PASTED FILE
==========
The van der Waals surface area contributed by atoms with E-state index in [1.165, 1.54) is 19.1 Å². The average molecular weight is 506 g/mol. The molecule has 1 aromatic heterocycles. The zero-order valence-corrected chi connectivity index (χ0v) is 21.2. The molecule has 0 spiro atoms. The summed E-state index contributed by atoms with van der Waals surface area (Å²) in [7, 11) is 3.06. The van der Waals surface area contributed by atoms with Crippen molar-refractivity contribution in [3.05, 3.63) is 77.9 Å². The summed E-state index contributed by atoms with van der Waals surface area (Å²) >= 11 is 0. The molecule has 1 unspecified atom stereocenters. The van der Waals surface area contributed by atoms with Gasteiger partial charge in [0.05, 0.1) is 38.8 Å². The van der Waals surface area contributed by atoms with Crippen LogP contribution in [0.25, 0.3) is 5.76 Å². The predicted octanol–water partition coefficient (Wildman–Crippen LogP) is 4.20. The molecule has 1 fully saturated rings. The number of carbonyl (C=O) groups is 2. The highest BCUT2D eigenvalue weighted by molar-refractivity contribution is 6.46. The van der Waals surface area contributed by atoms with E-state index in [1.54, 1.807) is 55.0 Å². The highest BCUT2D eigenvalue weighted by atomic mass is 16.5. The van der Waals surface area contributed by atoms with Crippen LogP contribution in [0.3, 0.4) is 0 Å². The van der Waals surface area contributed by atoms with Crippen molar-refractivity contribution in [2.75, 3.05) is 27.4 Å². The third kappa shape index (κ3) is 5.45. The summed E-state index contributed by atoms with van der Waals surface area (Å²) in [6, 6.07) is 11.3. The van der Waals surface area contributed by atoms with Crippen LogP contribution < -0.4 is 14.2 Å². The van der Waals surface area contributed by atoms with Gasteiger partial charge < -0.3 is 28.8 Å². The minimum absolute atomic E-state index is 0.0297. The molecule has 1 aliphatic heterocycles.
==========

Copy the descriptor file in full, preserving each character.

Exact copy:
The van der Waals surface area contributed by atoms with E-state index in [1.165, 1.54) is 19.1 Å². The average molecular weight is 506 g/mol. The molecule has 1 aromatic heterocycles. The zero-order valence-corrected chi connectivity index (χ0v) is 21.2. The molecule has 0 spiro atoms. The summed E-state index contributed by atoms with van der Waals surface area (Å²) in [7, 11) is 3.06. The van der Waals surface area contributed by atoms with Crippen molar-refractivity contribution in [3.05, 3.63) is 77.9 Å². The summed E-state index contributed by atoms with van der Waals surface area (Å²) >= 11 is 0. The molecule has 1 unspecified atom stereocenters. The van der Waals surface area contributed by atoms with Gasteiger partial charge in [0.05, 0.1) is 38.8 Å². The van der Waals surface area contributed by atoms with Crippen LogP contribution in [0.25, 0.3) is 5.76 Å². The predicted octanol–water partition coefficient (Wildman–Crippen LogP) is 4.20. The molecule has 1 fully saturated rings. The number of carbonyl (C=O) groups is 2. The highest BCUT2D eigenvalue weighted by molar-refractivity contribution is 6.46. The van der Waals surface area contributed by atoms with E-state index in [1.54, 1.807) is 55.0 Å². The highest BCUT2D eigenvalue weighted by atomic mass is 16.5. The van der Waals surface area contributed by atoms with Crippen LogP contribution in [0.3, 0.4) is 0 Å². The van der Waals surface area contributed by atoms with Crippen molar-refractivity contribution in [2.75, 3.05) is 27.4 Å². The third kappa shape index (κ3) is 5.45. The summed E-state index contributed by atoms with van der Waals surface area (Å²) in [6, 6.07) is 11.3. The van der Waals surface area contributed by atoms with Crippen LogP contribution < -0.4 is 14.2 Å². The van der Waals surface area contributed by atoms with Gasteiger partial charge < -0.3 is 28.8 Å². The minimum absolute atomic E-state index is 0.0297. The molecule has 1 aliphatic heterocycles.